What is a Technical Default?
A technical default is a violation of a financial covenant in a loan agreement, resulting from a borrower’s neglect to make timely debt service payments or breaching other loan terms. Failure to comply with the technical requirements in a credit agreement may indicate that the borrower is in financial difficulty.
The resultant impact of a default can be onerous, depending on several factors. For example, a technical default may trigger negative actions, such as foreclosure, heightened risk profile, or increased loan interest. News of a technical default would also have a negative stock market effect and possibly significant shareholder wealth losses.
- A technical default is a violation of any legal provision in a debt contract due to the borrower’s failure to fulfill the terms and conditions of the debt.
- Depending on the type of loan, lenders via the agreement will outline the terms and conditions for technical defaults.
- Lenders may waive or offer alternative remedies when a borrower triggers a technical default, as this relief can provide a better outcome or possibility for full repayment.
Understanding Technical Default
The term technical default can occur by violating a range of different financial covenants, and may not necessarily be from payment default. These covenants must be clearly understood at inception to ensure borrowers understand their obligations aren’t purely financial.
Through the debt agreement, lenders outline their contractual requirements, including those relating to representations and warranties, events of default, covenants, confidentiality, enforcement, and remedies. Such requirements aim to buffer lenders against legally enforceable claims to their funds and borrowers’ access to alternative remedies in the event of a default.
Borrowers are obliged to comply with all the debt contract’s standard provisions throughout the duration of their loan, lest they bear the burden of a technical default.
How It Works
Most lenders begin negotiations with preliminary covenant forms that outline important terms of the loan contract. These initial documents can vary from term sheets, engagement letters, or mandate letters and are not a binding obligation for either the lender or borrower.
In standard loans, borrowers are asked to indicate consent to the technical default provisions by countersigning. At this stage, borrowers can negotiate or clarify financial terms since lenders will often assume that their proposal lending terms and conditions are based on the initial document. The most prominent provision is outlining the scheduled debt payments.
The basic technical default terms used are typically standard for each type of contract and are inserted into the draft loan agreement. The reason behind the concept is that approval is always at the discretion of credit committees or other internal bodies based on the initial document. Depending on the type of loan, some lenders may insert more efficient remedies.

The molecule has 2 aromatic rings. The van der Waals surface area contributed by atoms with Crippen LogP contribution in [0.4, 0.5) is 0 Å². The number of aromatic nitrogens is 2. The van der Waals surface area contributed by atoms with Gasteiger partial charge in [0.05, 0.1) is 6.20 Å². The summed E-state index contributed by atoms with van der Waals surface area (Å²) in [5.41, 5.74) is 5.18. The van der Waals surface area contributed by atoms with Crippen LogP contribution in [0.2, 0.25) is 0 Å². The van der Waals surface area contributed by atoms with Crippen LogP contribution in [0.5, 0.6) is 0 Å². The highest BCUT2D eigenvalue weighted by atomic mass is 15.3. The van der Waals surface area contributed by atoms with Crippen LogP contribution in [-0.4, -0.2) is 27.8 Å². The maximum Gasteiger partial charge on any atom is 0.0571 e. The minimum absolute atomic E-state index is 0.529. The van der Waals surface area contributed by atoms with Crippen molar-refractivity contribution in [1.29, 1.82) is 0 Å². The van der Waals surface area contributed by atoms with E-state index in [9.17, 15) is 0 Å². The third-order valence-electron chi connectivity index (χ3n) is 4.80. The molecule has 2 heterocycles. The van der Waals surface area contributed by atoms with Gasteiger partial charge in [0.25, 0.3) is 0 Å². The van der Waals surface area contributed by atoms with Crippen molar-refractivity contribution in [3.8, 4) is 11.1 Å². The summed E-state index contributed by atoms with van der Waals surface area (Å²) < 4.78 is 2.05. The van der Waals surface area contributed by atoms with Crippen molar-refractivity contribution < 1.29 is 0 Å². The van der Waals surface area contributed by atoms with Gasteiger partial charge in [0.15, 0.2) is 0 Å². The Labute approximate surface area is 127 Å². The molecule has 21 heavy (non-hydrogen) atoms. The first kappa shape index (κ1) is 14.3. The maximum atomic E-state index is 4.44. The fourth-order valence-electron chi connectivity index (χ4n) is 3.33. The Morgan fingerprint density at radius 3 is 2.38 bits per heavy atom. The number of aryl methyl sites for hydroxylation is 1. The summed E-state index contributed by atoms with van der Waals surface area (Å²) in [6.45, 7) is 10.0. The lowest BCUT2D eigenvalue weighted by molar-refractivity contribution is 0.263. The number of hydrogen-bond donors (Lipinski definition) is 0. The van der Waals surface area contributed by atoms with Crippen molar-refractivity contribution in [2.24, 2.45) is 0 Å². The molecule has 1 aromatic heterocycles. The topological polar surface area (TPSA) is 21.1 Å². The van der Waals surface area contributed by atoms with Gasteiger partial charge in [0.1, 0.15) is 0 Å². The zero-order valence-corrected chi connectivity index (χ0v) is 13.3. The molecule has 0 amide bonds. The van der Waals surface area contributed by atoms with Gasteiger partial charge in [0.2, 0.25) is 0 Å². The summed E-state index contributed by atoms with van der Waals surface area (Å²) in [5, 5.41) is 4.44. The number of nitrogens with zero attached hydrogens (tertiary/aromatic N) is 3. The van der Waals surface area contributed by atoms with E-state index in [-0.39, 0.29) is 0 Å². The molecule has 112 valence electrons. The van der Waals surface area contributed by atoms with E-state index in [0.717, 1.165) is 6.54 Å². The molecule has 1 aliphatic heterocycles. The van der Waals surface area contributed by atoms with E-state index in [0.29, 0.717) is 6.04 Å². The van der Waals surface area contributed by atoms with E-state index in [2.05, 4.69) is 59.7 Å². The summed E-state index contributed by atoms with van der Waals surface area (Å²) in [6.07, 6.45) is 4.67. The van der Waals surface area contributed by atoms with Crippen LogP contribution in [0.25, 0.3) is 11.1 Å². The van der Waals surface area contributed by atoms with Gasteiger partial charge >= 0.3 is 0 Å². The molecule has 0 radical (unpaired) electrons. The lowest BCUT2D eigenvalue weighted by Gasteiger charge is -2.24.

The types and strictness of default terms and remedies that are negotiated will depend on a borrowers’ creditworthiness, collateral offered, or other situation circumstances.
Types of Technical Defaults
1. Business Loans Defaults
Business loan agreements may include requirements to maintain certain financial ratios. For example, technical default provisions for a business loan agreement may focus on a company’s liquidity using the quick ratio, working capital levels, or current ratio. For this reason, a company can be a victim of a technical default if it fails to meet these ratios.
2. Real Estate Mortgage Loans Defaults
Technical default provisions are also contained in mortgage loans. A typical example of terms and conditions for commercial and residential borrowers is to ensure the borrower has paid its insurance premiums and property taxes. The real estate owner must ensure strict compliance with such technical default requirements.
Early Warning System for a Technical Default
Financial covenants are tailored to suit the unique business situation of both the lender and the borrower and govern the relationship between the two parties. While lenders are equipped to weather storms of defaults, they generally resent getting blindsided by negative news, especially when such an event could be communicated early, as required in the loan agreement.
Such an omission, to the lender, may signal a lack of transparency. In any case, failure to proactively communicate negative news to the lender fuels mistrust. Consequently, the lender may be forced to conduct a thorough background check on the borrower to ensure all the technical agreements are strictly adhered to.
Most lenders do not condone minor technical defaults that could have easily been avoided by providing a required notice of a material event in a timely fashion. However, given the prevalence of technical defaults, lenders must scrutinize whether a technical default was inevitable, affects the credit’s risk profile, or whether the breach deserves a formal response, such as a waiver, loan amendment, or consent.
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